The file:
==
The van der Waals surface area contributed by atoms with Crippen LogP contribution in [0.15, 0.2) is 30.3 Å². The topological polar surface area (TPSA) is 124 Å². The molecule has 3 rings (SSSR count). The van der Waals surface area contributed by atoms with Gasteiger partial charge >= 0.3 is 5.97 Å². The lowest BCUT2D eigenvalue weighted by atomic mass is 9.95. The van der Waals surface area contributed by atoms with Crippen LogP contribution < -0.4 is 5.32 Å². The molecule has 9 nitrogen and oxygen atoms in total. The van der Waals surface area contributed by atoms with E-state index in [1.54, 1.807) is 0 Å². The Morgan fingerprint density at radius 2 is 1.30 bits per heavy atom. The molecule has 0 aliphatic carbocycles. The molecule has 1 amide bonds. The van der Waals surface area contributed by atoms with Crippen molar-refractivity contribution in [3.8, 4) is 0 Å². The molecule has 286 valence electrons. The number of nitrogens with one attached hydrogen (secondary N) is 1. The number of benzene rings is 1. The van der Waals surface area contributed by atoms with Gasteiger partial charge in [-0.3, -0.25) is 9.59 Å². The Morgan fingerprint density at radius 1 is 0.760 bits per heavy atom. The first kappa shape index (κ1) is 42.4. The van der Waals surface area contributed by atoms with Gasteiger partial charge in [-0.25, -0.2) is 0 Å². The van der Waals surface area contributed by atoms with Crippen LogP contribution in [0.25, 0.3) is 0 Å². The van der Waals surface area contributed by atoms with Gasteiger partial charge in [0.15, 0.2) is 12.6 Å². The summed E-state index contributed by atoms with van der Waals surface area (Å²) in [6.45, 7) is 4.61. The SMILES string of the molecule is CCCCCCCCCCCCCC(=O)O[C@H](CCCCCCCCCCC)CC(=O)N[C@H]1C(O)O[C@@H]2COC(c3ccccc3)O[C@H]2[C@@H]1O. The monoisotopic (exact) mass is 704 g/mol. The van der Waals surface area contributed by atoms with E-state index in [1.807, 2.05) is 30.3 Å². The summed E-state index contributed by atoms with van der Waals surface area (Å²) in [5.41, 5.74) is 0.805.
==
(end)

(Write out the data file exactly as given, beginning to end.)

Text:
The van der Waals surface area contributed by atoms with Crippen LogP contribution in [0.15, 0.2) is 30.3 Å². The topological polar surface area (TPSA) is 124 Å². The molecule has 3 rings (SSSR count). The van der Waals surface area contributed by atoms with Gasteiger partial charge >= 0.3 is 5.97 Å². The lowest BCUT2D eigenvalue weighted by atomic mass is 9.95. The van der Waals surface area contributed by atoms with Crippen LogP contribution < -0.4 is 5.32 Å². The molecule has 9 nitrogen and oxygen atoms in total. The van der Waals surface area contributed by atoms with E-state index in [1.54, 1.807) is 0 Å². The Morgan fingerprint density at radius 2 is 1.30 bits per heavy atom. The molecule has 0 aliphatic carbocycles. The molecule has 1 amide bonds. The van der Waals surface area contributed by atoms with Crippen molar-refractivity contribution in [3.8, 4) is 0 Å². The molecule has 286 valence electrons. The number of nitrogens with one attached hydrogen (secondary N) is 1. The number of benzene rings is 1. The van der Waals surface area contributed by atoms with Gasteiger partial charge in [-0.3, -0.25) is 9.59 Å². The Morgan fingerprint density at radius 1 is 0.760 bits per heavy atom. The first kappa shape index (κ1) is 42.4. The van der Waals surface area contributed by atoms with Gasteiger partial charge in [-0.25, -0.2) is 0 Å². The van der Waals surface area contributed by atoms with Crippen LogP contribution in [0.25, 0.3) is 0 Å². The van der Waals surface area contributed by atoms with Gasteiger partial charge in [0.15, 0.2) is 12.6 Å². The summed E-state index contributed by atoms with van der Waals surface area (Å²) in [6.45, 7) is 4.61. The SMILES string of the molecule is CCCCCCCCCCCCCC(=O)O[C@H](CCCCCCCCCCC)CC(=O)N[C@H]1C(O)O[C@@H]2COC(c3ccccc3)O[C@H]2[C@@H]1O. The monoisotopic (exact) mass is 704 g/mol. The van der Waals surface area contributed by atoms with E-state index in [1.807, 2.05) is 30.3 Å². The summed E-state index contributed by atoms with van der Waals surface area (Å²) in [5.41, 5.74) is 0.805.